Insight: In "dash for cash", gold ETF investors hang tight

By Frank Tang

NEW YORK (Reuters) - Amid the second-largest gold sell-off since 1983, the casual observer could be forgiven for thinking that investors were dumping bullion in droves.

Initial data suggests otherwise.

The loss of confidence that caused gold prices to fall 10 percent in the four days through Monday has not yet unnerved investors in the leading gold exchange traded fund, nor caused futures traders to close out positions en masse, figures show.

The resilience of retail and professional traders in the face of heavy selling -- much of it said stemming from hedge funds eager to dress up end-of-quarter performance or pay margin calls in other markets -- supports the idea that bullion's shudder was a correction, not the end of its run.

It also appears to run counter to some speculation that one or another of the big institutional holders of the SPDR Gold Trust, the world's largest gold ETF, might have been liquidated. John Paulson's hedge fund held 7.6 percent of the $65 billion fund as of June 30, data show.

Physical gold holdings by the SPDR dipped only 0.8 percent during gold's four-day slump, despite prices falling by as much as 15 percent over that period, according to the latest holdings data released on Tuesday. At its lowest, gold was down more than 20 percent since a record high just four weeks ago.

The minor dip in holdings is remarkable, because many traders had initially feared that the advent of precious metal ETFs -- which five years ago opened up the gold market to many retail and institutional customers by making it as easy to trade as stocks -- would inject more volatility into markets.

Instead, those same investors appear to be holding firm to the view that gold is a better long-term bet with the euro debt crisis and a sputtering U.S. economy far from over.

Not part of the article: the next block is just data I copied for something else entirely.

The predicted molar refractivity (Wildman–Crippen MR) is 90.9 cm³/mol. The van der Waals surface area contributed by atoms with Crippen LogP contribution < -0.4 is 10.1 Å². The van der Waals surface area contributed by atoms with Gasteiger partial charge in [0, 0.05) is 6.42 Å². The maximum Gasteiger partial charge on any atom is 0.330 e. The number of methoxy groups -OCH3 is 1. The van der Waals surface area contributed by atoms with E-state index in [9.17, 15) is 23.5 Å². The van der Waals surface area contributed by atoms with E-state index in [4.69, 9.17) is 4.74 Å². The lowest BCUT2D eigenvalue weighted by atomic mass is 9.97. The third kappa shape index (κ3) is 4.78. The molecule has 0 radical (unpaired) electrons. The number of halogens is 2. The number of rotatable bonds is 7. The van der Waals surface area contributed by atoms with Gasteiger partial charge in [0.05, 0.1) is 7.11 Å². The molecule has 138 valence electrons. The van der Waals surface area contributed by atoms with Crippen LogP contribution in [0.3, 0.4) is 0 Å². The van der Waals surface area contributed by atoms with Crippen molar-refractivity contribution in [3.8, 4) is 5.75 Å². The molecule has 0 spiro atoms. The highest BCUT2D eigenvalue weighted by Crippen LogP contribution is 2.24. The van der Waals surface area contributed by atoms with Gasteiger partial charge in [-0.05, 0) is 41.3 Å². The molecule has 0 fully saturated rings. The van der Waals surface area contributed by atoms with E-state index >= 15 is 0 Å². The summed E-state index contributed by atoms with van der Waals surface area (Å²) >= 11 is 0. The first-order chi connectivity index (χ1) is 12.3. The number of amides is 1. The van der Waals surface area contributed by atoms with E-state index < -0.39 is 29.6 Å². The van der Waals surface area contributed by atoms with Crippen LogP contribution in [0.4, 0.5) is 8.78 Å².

"People are not going to be easily squeezed out of their investment based on longer-term, positive bias toward gold. It's not a mentality among funds and individual investors that's going to be easily shaken," said David Meger, director of metals trading at Vision Financial Markets, a futures brokerage.

"We really have to see a dramatic fundamental change here to change the overall investment view that gold is a safe haven," Meger said. "We have seen an aggressive price decline, but fundamentally I don't believe much has changed."


"Within long, passive well-diversified portfolios, you wouldn't necessarily see substantial selling activity within the gold trust because of a minor sell-off," said Abraham Bailin, Morningstar's exchange-traded fund analyst.

Bailin explained that the SPDR Gold Trust is attracting gold investors who want to diversify in the long run.

"Depending on the market sentiment toward gold, the price performance of an asset will not always trigger any inflow/outflow event, certainly not immediately," Bailin said.

Many market watchers said that the popularity of the gold ETFs has played a key role in fueling the metal's decade-long bull market. It has rallied from just $250 an ounce in 2001 to around $1,650 on Tuesday.

Gold ETFs offer easy access as they are traded on stock exchanges similar to stocks. Bullion acquired is held by the funds' custodians and are used to create and back shares of the ETFs.

Since its launch in November 2004, the No. 1 SPDR Gold Trust has bought over 1,250 tonnes of gold in the open market, slightly more than China or Switzerland.

Bullion holdings of SPDR Gold Trust, however, were still sharply below a record of 1,320 tonnes set in July 2010, even as the price of the metal rose to a record above $1,920 an ounce earlier this month.

In late August, SPDR Gold briefly surpassed SPDR S&P 500 ETF to be the world's biggest ETF.

"Regardless of how people feel about the gold market itself, and how people feel about its portfolio management perspective, the vehicle they are using to express that investment sentiment is the SPDR Gold Trust," Quigg said.

(Reporting by Frank Tang; Editing by Bob Burgdorfer)